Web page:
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Date: Tue, 07 Apr 2015 22:44:43 -0400 (EDT)
From: "David A. Wheeler" <dwheeler@...eeler.com>
To: "oss-security" <oss-security@...ts.openwall.com>
Subject: Re: Hanno Boeck found Heartbleed using afl + ASan!

On Tue, 7 Apr 2015 18:58:40 -0700, Michal Zalewski <lcamtuf@...edump.cx> wrote:
> I think that cases such as Coverity are more of an exception than a
> rule. Yup, they get credit for a steady trickle of issues (mostly
> through their self-service offering to developers, rather than any
> in-house analysis); but if you consider the size of the commercial and
> research "market" for static analysis and symbolic execution tools,
> it's not a common practice. Coverity and the singular case of
> Heartbleed aside, the mark left by others isn't as easy to find.

HP/Fortify and Coverity are two of the most common
source code weakness analyzers, and both *do* intentionally
support OSS developers by giving the developers gratis access to their tools.
There are probably others. I think it's a "common enough" practice.

True, they're primarily provided as self-service for use by developers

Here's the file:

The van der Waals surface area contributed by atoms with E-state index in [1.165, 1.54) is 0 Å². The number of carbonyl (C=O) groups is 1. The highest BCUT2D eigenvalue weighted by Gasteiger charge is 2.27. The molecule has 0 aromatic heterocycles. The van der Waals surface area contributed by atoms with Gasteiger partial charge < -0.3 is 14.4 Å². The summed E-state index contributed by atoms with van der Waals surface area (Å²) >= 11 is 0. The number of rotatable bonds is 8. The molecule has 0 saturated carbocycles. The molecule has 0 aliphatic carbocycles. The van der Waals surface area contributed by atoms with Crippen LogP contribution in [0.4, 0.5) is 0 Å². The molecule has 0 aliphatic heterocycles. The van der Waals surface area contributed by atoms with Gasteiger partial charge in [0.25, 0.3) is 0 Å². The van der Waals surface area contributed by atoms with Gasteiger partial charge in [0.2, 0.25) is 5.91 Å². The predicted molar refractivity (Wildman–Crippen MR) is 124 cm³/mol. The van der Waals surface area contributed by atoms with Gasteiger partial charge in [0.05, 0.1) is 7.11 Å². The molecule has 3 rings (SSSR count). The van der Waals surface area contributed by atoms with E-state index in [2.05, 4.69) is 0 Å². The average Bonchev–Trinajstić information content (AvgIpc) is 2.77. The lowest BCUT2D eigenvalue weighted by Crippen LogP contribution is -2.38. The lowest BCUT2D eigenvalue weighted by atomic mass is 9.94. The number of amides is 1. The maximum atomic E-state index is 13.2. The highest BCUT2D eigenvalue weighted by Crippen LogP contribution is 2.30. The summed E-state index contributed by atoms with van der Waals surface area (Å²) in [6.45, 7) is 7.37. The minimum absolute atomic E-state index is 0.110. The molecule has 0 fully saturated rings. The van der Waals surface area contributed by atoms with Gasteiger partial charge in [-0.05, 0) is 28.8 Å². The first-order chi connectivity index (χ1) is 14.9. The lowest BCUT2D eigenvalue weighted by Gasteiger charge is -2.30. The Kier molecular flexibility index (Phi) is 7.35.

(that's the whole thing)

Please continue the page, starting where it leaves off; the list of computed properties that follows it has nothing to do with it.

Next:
during development.  But that's how these tools are often used.
There's nothing wrong with self-help, and that doesn't reduce the tool's utility.
Providing access to a tool (that would otherwise be unavailable) is still a contribution.

Besides, I think if someone makes a tool that really helps find vulnerabilities, we
should give the toolmaker credit for that.  Perhaps you can agree ;-).

This typical usage also explains why the mark "isn't as easy to find".
The vulnerabilities tend to be detected and fixed *before* the official release.
This is exactly how it *should* be for OSS that many people depend on.
Typically an OSS project makes its source code available for review
(say, via a public repo managed by a version control system), then
people publicly examine it using tools and manual review and localized tests,
and *then* the software is officially released (as a tarball or whatever).
Vulnerabilities that slip through that process may get more publicity,
but we don't *want* many to slip through.

> so to be clear, I'm not
> saying it provides no value. I'm just trying to be mindful of the fact
> that I wouldn't give a proprietary tool an easy pass in similar
> circumstances, so I don't want to give one to my own tool =)

Sure.  The only way to really know how effective this will be
is to apply this approach on more network protocols, and more thoroughly.
In practice that means it needs to be easier to use these tools on network protocols.

Hanno's post is good evidence, though, that it's worth doing. There's a lot of
evidence that afl works on files, and that ASan helps find vulnerabilities;
it seems reasonable that the combination (and similar) would also find
vulnerabilities in network protocol implementations.

--- David A. Wheeler

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